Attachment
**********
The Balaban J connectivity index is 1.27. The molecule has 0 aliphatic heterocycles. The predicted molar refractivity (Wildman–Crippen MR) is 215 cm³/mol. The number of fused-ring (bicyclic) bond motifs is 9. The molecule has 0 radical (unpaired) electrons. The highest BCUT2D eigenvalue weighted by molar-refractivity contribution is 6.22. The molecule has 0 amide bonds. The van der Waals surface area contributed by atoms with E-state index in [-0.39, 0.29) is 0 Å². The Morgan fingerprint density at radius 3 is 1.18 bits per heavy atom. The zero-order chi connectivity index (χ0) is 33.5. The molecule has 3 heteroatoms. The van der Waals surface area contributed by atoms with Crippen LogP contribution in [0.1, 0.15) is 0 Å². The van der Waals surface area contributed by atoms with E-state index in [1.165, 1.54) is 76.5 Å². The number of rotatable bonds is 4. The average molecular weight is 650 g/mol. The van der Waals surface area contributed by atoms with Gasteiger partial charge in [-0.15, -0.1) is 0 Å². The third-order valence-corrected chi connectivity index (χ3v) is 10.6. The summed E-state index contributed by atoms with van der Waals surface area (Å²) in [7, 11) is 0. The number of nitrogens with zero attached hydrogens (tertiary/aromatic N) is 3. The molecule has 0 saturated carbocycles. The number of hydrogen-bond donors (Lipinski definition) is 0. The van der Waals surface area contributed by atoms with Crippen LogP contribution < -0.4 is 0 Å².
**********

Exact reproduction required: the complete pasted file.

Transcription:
The Balaban J connectivity index is 1.27. The molecule has 0 aliphatic heterocycles. The predicted molar refractivity (Wildman–Crippen MR) is 215 cm³/mol. The number of fused-ring (bicyclic) bond motifs is 9. The molecule has 0 radical (unpaired) electrons. The highest BCUT2D eigenvalue weighted by molar-refractivity contribution is 6.22. The molecule has 0 amide bonds. The van der Waals surface area contributed by atoms with E-state index in [-0.39, 0.29) is 0 Å². The Morgan fingerprint density at radius 3 is 1.18 bits per heavy atom. The zero-order chi connectivity index (χ0) is 33.5. The molecule has 3 heteroatoms. The van der Waals surface area contributed by atoms with Crippen LogP contribution in [0.1, 0.15) is 0 Å². The van der Waals surface area contributed by atoms with E-state index in [1.165, 1.54) is 76.5 Å². The number of rotatable bonds is 4. The average molecular weight is 650 g/mol. The van der Waals surface area contributed by atoms with Gasteiger partial charge in [-0.15, -0.1) is 0 Å². The third-order valence-corrected chi connectivity index (χ3v) is 10.6. The summed E-state index contributed by atoms with van der Waals surface area (Å²) in [7, 11) is 0. The number of nitrogens with zero attached hydrogens (tertiary/aromatic N) is 3. The molecule has 0 saturated carbocycles. The number of hydrogen-bond donors (Lipinski definition) is 0. The van der Waals surface area contributed by atoms with Crippen LogP contribution < -0.4 is 0 Å².